I don't think so. What we've established in this episode is the juxtaposition of Carol actually choosing to be that person. She goes out in woods looking for acorns and comes back, takes a shower and picks that sweater for a specific reason and is delivering cookies. Carol is seriously struggling with the things she's had to do. She sits up and pulls that notebook out and you see she's basically compiling a list of the number of people that she has killed. It's something she's struggling with and when she says to Maggie, "You're supposed to be someone else," that's a very intense Freudian slip. Carol is looking at Maggie like, "You have a baby coming; you're supposed to be a mom and representing life moving forward; you're not supposed to be out here. What's a matter with you?!" Carol is having a hard time that Maggie is there because Maggie is supposed to be back at Alexandria and Carol is there because she's supposed to be Rick's soldier. This is a different side of Carol than we've seen in a long time.
And she has a romance brewing with Tobin, too, and that has to be part of what's on her mind — and he's afraid of her!
But it's so sweet. I love the interaction between the two of them. There's a cute banter there. That whole montage — The Carol Show, where she's making and delivering cookies and flirting with Tobin and then Rick shows up and he's like, "By the way, we're going to have to kill people." It's the needle scratch of that whole light-hearted wacky song that's playing in the beginning. It messes up Carol's whole attempt to normalize her existence again.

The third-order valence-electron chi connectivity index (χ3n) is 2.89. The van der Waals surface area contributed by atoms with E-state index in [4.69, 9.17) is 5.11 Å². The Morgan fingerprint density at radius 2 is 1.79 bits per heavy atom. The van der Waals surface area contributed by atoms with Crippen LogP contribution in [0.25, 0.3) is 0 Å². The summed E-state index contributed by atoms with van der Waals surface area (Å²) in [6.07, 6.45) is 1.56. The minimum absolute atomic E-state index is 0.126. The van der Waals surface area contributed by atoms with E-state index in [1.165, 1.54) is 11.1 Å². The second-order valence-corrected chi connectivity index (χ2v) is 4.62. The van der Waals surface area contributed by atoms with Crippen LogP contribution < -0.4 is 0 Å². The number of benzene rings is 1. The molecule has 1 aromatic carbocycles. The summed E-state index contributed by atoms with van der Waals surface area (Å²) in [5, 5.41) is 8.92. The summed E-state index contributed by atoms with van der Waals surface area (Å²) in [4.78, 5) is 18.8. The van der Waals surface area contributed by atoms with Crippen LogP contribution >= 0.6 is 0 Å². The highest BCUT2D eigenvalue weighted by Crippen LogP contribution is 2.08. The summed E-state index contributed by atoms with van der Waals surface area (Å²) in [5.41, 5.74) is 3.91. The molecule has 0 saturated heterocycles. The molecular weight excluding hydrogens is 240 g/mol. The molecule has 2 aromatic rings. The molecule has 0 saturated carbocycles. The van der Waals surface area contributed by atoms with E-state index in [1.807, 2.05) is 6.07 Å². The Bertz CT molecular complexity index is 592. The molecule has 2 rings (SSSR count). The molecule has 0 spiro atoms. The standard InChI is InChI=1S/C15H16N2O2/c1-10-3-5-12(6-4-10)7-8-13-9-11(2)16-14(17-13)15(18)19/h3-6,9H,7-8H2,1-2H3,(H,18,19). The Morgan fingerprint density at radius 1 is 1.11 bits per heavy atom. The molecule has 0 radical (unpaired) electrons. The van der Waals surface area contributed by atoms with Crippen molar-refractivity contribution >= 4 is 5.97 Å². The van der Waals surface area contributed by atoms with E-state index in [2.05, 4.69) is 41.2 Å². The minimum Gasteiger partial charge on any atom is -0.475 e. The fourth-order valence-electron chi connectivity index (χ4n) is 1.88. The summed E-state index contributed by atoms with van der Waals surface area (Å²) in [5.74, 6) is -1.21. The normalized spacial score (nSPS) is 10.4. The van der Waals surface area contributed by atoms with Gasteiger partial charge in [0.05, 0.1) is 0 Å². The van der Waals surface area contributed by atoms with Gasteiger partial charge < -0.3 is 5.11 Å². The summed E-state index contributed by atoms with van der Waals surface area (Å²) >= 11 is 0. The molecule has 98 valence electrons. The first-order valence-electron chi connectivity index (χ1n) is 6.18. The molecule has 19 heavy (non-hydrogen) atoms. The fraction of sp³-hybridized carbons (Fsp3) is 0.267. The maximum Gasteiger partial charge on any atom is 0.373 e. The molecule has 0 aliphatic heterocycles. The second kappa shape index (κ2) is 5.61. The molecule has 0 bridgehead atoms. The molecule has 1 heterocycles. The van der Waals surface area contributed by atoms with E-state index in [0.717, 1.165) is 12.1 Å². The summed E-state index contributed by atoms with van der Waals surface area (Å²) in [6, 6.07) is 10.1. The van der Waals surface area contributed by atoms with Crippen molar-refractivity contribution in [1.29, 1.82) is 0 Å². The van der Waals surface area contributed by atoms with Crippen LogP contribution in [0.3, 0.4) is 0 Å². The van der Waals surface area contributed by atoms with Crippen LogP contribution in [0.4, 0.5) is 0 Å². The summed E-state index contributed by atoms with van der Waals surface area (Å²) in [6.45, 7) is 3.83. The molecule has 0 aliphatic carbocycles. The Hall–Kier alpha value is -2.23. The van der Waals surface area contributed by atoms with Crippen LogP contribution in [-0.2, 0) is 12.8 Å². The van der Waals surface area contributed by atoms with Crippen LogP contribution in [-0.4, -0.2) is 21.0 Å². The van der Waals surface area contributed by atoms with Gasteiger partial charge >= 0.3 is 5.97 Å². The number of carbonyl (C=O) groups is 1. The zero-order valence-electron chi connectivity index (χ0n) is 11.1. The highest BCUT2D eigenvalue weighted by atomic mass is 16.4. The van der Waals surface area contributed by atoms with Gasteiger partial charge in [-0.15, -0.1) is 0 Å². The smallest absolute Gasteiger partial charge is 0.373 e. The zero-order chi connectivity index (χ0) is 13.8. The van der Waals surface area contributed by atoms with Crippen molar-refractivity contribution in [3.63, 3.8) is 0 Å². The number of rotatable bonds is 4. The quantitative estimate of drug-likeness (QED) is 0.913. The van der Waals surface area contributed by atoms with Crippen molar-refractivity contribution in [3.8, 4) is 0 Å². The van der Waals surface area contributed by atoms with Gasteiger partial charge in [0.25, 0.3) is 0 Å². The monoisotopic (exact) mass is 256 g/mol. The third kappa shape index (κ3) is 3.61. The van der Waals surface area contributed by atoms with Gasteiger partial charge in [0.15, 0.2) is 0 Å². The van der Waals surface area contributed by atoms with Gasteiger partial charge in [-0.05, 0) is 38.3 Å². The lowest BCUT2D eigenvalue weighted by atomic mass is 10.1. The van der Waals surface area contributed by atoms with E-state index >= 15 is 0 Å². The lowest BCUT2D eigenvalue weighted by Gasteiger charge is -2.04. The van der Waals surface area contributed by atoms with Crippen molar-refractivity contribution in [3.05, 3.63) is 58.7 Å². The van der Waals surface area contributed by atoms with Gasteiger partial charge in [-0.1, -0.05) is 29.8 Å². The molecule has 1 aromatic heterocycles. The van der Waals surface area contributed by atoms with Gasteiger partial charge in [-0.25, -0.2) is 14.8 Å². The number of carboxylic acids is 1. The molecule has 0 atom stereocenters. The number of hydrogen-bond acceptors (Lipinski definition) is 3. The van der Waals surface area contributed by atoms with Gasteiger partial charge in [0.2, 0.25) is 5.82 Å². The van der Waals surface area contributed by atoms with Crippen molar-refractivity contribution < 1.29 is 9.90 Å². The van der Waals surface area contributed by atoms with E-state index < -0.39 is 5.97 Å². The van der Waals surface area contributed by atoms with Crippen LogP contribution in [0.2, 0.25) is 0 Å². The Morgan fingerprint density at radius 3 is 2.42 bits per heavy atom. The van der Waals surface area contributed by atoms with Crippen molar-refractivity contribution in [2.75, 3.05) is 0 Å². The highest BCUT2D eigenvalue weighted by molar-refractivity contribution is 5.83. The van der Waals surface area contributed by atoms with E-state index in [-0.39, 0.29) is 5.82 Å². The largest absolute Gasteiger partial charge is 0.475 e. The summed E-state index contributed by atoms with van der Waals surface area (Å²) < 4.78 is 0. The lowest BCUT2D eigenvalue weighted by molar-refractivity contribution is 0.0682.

What can you say about the woman on the radio who is speaking for the Saviors?
It seems that Carol and Maggie may have let their guard down. It also goes to show that this group — just like our group is well-equipped and smart and has numbers — the Saviors are showing themselves to be a relatively formidable group. The fact that they'd send someone in to murder Gregory, the head of the Hilltop, and then bring his head back. And they're holding people prisoner? That's pretty substantial. It shows that these guys have some balls!
How closely will the Saviors story follow the comics? Will it be remixed as showrunner Scott M. Gimple tends to do?
I can't really say. We're picking up momentum as we head toward the end of the season. The second half of season six we really wanted it to be a very different version of The Walking Dead. We shot tons of zombies the first half of the season and after episode nine, now we've taken a very different and dramatic approach because it's about survival and moving forward and creating relationships with the Hilltop. The Hilltop provides a fantastic opportunity for our group to survive. So if they have to take matters into their own hands, they're going to do it.
How will Rick's group navigate negotiating with the Saviors? How much does the attack damage their ability to negotiate?
I would imagine it would. If someone broke in and killed 22 of your people, you wouldn't be as willing to have a conversation with them! As we learned in episode nine, the Saviors say, "We usually start our conversations by popping one of you and going from there." I think Rick's group is proving to be a relatively formidable force. Are they underestimating the Saviors? Are the Saviors underestimating our people? These are things we're going to learn over the next couple episodes.
This is really our first look at the Saviors and their community. How will Rick approach this negotiation considering this shootout didn't make a dent?
I don't know if there is going to be a negotiation; who knows. Rick didn't seem very interested in having a conversation with them before — he's the one who said at the church, "We're going to take a vote, anybody who doesn't want to do this doesn't have to but I think this is what we have to do." And everybody went along with him. Now they've got a little predicament on their hands because two of their people have been taken and they're caught with blood on their hands. It's going to be interesting to see how it plays out for sure.
How do you think the rest of the season will play out? Sound off in the comments section, below. The Walking Dead airs Sundays at 9 p.m. on AMC.